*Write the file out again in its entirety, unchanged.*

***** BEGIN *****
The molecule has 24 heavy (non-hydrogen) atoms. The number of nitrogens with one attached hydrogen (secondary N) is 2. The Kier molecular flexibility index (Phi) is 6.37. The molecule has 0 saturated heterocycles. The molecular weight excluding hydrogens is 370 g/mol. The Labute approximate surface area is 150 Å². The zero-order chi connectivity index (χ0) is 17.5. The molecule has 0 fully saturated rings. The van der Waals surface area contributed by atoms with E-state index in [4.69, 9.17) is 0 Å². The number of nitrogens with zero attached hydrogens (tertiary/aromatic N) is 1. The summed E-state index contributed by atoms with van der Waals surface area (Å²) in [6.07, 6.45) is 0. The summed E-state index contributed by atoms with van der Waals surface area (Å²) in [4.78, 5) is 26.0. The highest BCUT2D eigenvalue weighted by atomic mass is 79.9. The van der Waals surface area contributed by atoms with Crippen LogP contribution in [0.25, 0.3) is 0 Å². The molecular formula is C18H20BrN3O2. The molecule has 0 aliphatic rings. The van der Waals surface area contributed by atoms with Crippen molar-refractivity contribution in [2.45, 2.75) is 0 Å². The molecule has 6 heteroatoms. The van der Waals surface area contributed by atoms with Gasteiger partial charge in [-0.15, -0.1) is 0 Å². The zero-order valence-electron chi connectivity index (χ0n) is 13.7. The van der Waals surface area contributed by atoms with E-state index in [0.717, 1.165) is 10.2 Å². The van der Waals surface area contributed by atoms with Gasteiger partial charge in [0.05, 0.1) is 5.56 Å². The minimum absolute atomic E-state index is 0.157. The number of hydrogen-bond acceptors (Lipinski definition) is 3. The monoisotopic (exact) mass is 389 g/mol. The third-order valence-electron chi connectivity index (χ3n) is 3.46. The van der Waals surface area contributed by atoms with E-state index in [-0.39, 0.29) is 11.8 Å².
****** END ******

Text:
The molecule has 24 heavy (non-hydrogen) atoms. The number of nitrogens with one attached hydrogen (secondary N) is 2. The Kier molecular flexibility index (Phi) is 6.37. The molecule has 0 saturated heterocycles. The molecular weight excluding hydrogens is 370 g/mol. The Labute approximate surface area is 150 Å². The zero-order chi connectivity index (χ0) is 17.5. The molecule has 0 fully saturated rings. The van der Waals surface area contributed by atoms with E-state index in [4.69, 9.17) is 0 Å². The number of nitrogens with zero attached hydrogens (tertiary/aromatic N) is 1. The summed E-state index contributed by atoms with van der Waals surface area (Å²) in [6.07, 6.45) is 0. The summed E-state index contributed by atoms with van der Waals surface area (Å²) in [4.78, 5) is 26.0. The highest BCUT2D eigenvalue weighted by atomic mass is 79.9. The van der Waals surface area contributed by atoms with Crippen LogP contribution in [0.25, 0.3) is 0 Å². The molecular formula is C18H20BrN3O2. The molecule has 0 aliphatic rings. The van der Waals surface area contributed by atoms with Crippen molar-refractivity contribution in [2.45, 2.75) is 0 Å². The molecule has 6 heteroatoms. The van der Waals surface area contributed by atoms with Gasteiger partial charge in [-0.15, -0.1) is 0 Å². The zero-order valence-electron chi connectivity index (χ0n) is 13.7. The van der Waals surface area contributed by atoms with E-state index in [0.717, 1.165) is 10.2 Å². The van der Waals surface area contributed by atoms with Gasteiger partial charge in [0.05, 0.1) is 5.56 Å². The minimum absolute atomic E-state index is 0.157. The number of hydrogen-bond acceptors (Lipinski definition) is 3. The monoisotopic (exact) mass is 389 g/mol. The third-order valence-electron chi connectivity index (χ3n) is 3.46. The van der Waals surface area contributed by atoms with E-state index in [-0.39, 0.29) is 11.8 Å².